Add this to the list of indicators that says the US job market is booming

Photo by Daniel Munoz/Getty Images

US consumer confidence, based on the US Conference Board’s index, soared in March, jumping to 125.6, leaving it at the highest level since late 2000.

While the survey was conducted prior to the failure of Republicans to overturn the Affordable Care Act, also known as Obamacare, it was still a remarkably strong result, indicating that Americans are feeling truly ecstatic right now.

However, in what was an undoubtedly bullish report, there was one component that truly stood out: consumers’ views on the labour market.

They improved dramatically.

“The labour differential rose to 12.2 from 7.0, moving through its 2007 peak, with the proportion of people reporting jobs are ‘plentiful’ seeing its biggest monthly gain in 43 years, while the proportion saying they are ‘hard to get’ continued its downward trend,” said economists at ANZ.

Source: NAB

Not only was the increase in respondents reporting that jobs were plentiful, it left the index at a 16-year high.

That suggests that already firm labour market conditions may be strengthening even further, a promising sign for helping to build wage pressures as the labour market tightens.

While the consumer confidence report suggests that’s taking place, it must be remembered that this is “soft” economic data, measuring perceptions rather than actual activity on the ground.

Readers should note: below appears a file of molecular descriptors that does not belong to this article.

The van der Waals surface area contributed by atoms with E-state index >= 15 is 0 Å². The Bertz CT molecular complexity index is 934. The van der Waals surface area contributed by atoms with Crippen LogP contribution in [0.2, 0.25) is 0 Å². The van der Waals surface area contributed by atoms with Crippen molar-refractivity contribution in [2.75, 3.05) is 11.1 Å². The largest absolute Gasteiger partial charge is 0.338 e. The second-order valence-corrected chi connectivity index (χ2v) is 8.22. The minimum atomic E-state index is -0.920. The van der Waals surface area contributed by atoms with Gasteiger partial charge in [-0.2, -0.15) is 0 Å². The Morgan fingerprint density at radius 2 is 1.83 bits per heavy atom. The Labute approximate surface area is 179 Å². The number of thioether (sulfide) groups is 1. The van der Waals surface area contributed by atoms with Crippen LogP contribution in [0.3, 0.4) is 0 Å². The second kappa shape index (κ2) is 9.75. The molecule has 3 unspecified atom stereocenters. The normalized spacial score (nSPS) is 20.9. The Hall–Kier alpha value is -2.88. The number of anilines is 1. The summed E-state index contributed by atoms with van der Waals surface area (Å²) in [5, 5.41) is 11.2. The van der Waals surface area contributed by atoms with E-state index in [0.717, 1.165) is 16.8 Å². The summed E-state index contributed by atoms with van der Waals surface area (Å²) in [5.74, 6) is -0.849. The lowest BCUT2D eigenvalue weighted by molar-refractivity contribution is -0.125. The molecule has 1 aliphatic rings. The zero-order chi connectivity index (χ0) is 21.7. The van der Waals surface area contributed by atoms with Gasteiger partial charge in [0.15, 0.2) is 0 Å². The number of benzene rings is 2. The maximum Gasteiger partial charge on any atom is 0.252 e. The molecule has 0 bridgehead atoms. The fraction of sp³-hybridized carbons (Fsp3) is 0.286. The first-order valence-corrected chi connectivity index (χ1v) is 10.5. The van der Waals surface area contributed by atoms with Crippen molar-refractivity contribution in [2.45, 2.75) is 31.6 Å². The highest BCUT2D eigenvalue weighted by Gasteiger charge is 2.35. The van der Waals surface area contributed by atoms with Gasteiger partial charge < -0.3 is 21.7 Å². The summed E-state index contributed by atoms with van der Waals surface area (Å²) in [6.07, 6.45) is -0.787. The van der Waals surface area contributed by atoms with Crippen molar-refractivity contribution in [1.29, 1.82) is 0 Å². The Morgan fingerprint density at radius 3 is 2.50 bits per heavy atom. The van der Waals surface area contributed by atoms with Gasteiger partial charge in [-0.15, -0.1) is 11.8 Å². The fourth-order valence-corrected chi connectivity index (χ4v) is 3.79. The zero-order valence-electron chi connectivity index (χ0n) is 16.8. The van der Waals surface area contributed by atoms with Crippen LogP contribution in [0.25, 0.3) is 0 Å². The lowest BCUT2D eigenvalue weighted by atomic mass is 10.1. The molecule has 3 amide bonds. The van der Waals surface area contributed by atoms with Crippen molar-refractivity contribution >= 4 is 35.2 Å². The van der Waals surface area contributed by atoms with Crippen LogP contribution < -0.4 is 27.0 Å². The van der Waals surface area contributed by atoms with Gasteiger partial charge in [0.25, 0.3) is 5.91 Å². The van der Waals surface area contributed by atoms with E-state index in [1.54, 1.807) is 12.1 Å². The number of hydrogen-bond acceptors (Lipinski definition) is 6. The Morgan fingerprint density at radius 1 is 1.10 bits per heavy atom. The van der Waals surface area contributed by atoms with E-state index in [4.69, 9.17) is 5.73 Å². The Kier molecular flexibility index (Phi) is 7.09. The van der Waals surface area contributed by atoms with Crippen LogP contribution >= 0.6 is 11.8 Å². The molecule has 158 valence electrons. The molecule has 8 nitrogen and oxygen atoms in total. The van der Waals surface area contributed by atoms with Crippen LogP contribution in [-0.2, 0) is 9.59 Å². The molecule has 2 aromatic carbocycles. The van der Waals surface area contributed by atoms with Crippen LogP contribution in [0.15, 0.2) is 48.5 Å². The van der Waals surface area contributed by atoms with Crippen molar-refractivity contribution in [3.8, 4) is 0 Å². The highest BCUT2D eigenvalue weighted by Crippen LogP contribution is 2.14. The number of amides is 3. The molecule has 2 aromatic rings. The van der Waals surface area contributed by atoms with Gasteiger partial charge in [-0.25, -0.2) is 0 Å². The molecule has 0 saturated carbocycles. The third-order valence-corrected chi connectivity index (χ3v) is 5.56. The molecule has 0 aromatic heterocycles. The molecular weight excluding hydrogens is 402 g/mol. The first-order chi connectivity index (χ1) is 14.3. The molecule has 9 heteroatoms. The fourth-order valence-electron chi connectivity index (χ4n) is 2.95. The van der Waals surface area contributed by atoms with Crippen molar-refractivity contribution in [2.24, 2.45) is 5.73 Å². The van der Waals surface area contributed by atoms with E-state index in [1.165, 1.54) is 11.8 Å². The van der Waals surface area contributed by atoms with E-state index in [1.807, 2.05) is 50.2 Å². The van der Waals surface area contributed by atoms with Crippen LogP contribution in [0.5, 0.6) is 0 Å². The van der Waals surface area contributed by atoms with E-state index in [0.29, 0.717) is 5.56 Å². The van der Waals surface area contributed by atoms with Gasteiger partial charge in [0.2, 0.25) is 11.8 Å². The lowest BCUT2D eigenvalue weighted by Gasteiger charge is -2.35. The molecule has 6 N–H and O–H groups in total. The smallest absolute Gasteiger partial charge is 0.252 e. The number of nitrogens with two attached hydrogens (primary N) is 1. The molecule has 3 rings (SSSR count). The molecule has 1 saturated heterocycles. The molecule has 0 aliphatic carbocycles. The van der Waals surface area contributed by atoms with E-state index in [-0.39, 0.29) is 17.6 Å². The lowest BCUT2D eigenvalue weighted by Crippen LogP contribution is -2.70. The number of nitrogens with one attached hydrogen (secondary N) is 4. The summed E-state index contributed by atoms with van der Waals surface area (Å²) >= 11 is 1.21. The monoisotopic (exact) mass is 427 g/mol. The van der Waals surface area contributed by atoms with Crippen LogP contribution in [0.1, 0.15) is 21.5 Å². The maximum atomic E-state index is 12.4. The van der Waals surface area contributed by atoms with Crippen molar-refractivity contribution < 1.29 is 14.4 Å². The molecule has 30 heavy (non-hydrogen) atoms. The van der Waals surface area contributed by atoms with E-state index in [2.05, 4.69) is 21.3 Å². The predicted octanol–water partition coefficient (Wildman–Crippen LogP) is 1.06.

It’s the latter, ANZ says, that’s of far more importance to the US Federal Reserve moving forward.

“The Fed will be watching closely to see if confidence translates into spending, with reports of tough times in US retail,” it says.

“Personal income and expenditure data released later this week is expected to show modest consumption, with income and expenditure seen increasing 0.4% and 0.2% respectively.”

While most “hard” economic data has yet to respond to improved “soft” data, when it comes to households, ANZ thinks that there are now strong grounds for a pick-up in consumption levels, the largest component within the US economy.

“US household debt as a proportion of disposable income has been steadily declining, falling about 30 percentage points since its 2008 peak, suggesting a bit more headroom to borrow, should consumers — and banks — feel so inclined,” it says.

That’s the question that is yet to be answered, and the one that will play a crucial role in determining the outlook for US interest rates along with proposed US taxation reforms.

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